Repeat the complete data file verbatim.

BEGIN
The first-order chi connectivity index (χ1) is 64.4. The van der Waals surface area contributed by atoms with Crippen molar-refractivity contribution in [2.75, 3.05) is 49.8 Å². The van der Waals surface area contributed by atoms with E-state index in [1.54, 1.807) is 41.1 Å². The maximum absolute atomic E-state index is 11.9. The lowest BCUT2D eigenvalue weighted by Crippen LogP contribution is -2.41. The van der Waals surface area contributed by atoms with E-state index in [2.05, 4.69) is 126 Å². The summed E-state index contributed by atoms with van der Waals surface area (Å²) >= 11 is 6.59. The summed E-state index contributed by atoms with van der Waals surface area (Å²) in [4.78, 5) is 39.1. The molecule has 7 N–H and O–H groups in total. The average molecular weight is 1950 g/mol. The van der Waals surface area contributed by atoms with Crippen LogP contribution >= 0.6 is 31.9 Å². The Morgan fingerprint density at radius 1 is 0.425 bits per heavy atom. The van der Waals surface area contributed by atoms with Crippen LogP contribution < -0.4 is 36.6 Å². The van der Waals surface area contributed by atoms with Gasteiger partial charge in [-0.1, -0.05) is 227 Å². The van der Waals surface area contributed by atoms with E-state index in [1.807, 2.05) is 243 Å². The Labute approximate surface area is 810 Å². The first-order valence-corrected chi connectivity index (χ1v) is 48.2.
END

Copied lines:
The first-order chi connectivity index (χ1) is 64.4. The van der Waals surface area contributed by atoms with Crippen molar-refractivity contribution in [2.75, 3.05) is 49.8 Å². The van der Waals surface area contributed by atoms with E-state index in [1.54, 1.807) is 41.1 Å². The maximum absolute atomic E-state index is 11.9. The lowest BCUT2D eigenvalue weighted by Crippen LogP contribution is -2.41. The van der Waals surface area contributed by atoms with E-state index in [2.05, 4.69) is 126 Å². The summed E-state index contributed by atoms with van der Waals surface area (Å²) >= 11 is 6.59. The summed E-state index contributed by atoms with van der Waals surface area (Å²) in [4.78, 5) is 39.1. The molecule has 7 N–H and O–H groups in total. The average molecular weight is 1950 g/mol. The van der Waals surface area contributed by atoms with Crippen LogP contribution >= 0.6 is 31.9 Å². The Morgan fingerprint density at radius 1 is 0.425 bits per heavy atom. The van der Waals surface area contributed by atoms with Crippen LogP contribution < -0.4 is 36.6 Å². The van der Waals surface area contributed by atoms with Gasteiger partial charge in [-0.1, -0.05) is 227 Å². The van der Waals surface area contributed by atoms with E-state index in [1.807, 2.05) is 243 Å². The Labute approximate surface area is 810 Å². The first-order valence-corrected chi connectivity index (χ1v) is 48.2.